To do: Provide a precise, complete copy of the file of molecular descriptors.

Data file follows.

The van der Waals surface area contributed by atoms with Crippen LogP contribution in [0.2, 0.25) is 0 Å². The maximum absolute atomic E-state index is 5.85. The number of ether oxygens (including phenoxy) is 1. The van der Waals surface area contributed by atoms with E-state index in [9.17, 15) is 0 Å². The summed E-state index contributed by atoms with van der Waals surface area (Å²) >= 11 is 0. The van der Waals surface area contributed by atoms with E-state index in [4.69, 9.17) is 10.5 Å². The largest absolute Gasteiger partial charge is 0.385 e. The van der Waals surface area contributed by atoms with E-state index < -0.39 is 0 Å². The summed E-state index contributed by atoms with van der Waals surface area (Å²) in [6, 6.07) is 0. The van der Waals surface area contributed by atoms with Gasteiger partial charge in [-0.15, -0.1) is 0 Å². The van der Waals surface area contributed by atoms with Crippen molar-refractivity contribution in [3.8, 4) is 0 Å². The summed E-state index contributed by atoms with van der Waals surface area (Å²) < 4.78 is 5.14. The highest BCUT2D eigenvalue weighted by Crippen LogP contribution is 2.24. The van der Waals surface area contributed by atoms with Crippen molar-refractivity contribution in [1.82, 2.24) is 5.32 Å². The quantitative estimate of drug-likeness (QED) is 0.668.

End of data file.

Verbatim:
The van der Waals surface area contributed by atoms with Crippen LogP contribution in [0.2, 0.25) is 0 Å². The maximum absolute atomic E-state index is 5.85. The number of ether oxygens (including phenoxy) is 1. The van der Waals surface area contributed by atoms with E-state index in [9.17, 15) is 0 Å². The summed E-state index contributed by atoms with van der Waals surface area (Å²) >= 11 is 0. The van der Waals surface area contributed by atoms with E-state index in [4.69, 9.17) is 10.5 Å². The largest absolute Gasteiger partial charge is 0.385 e. The van der Waals surface area contributed by atoms with E-state index < -0.39 is 0 Å². The summed E-state index contributed by atoms with van der Waals surface area (Å²) in [6, 6.07) is 0. The van der Waals surface area contributed by atoms with Gasteiger partial charge in [-0.15, -0.1) is 0 Å². The van der Waals surface area contributed by atoms with Crippen molar-refractivity contribution in [3.8, 4) is 0 Å². The summed E-state index contributed by atoms with van der Waals surface area (Å²) < 4.78 is 5.14. The highest BCUT2D eigenvalue weighted by Crippen LogP contribution is 2.24. The van der Waals surface area contributed by atoms with Crippen molar-refractivity contribution in [1.82, 2.24) is 5.32 Å². The quantitative estimate of drug-likeness (QED) is 0.668.